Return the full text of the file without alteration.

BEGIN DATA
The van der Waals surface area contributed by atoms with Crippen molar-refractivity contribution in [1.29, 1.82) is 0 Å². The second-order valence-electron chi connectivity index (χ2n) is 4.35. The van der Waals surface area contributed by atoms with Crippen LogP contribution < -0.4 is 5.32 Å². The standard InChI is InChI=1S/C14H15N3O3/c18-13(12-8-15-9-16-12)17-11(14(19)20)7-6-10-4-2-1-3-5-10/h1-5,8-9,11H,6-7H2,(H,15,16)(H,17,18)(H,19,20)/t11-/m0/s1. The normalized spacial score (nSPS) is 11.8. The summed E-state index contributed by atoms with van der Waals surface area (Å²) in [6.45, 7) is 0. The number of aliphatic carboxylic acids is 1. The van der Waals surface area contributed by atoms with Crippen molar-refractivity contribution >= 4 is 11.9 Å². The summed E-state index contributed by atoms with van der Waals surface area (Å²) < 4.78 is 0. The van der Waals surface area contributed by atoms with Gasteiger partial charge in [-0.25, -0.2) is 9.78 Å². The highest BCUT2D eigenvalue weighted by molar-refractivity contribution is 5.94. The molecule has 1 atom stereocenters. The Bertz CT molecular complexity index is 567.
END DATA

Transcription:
The van der Waals surface area contributed by atoms with Crippen molar-refractivity contribution in [1.29, 1.82) is 0 Å². The second-order valence-electron chi connectivity index (χ2n) is 4.35. The van der Waals surface area contributed by atoms with Crippen LogP contribution < -0.4 is 5.32 Å². The standard InChI is InChI=1S/C14H15N3O3/c18-13(12-8-15-9-16-12)17-11(14(19)20)7-6-10-4-2-1-3-5-10/h1-5,8-9,11H,6-7H2,(H,15,16)(H,17,18)(H,19,20)/t11-/m0/s1. The normalized spacial score (nSPS) is 11.8. The summed E-state index contributed by atoms with van der Waals surface area (Å²) in [6.45, 7) is 0. The number of aliphatic carboxylic acids is 1. The van der Waals surface area contributed by atoms with Crippen molar-refractivity contribution >= 4 is 11.9 Å². The summed E-state index contributed by atoms with van der Waals surface area (Å²) < 4.78 is 0. The van der Waals surface area contributed by atoms with Gasteiger partial charge in [-0.25, -0.2) is 9.78 Å². The highest BCUT2D eigenvalue weighted by molar-refractivity contribution is 5.94. The molecule has 1 atom stereocenters. The Bertz CT molecular complexity index is 567.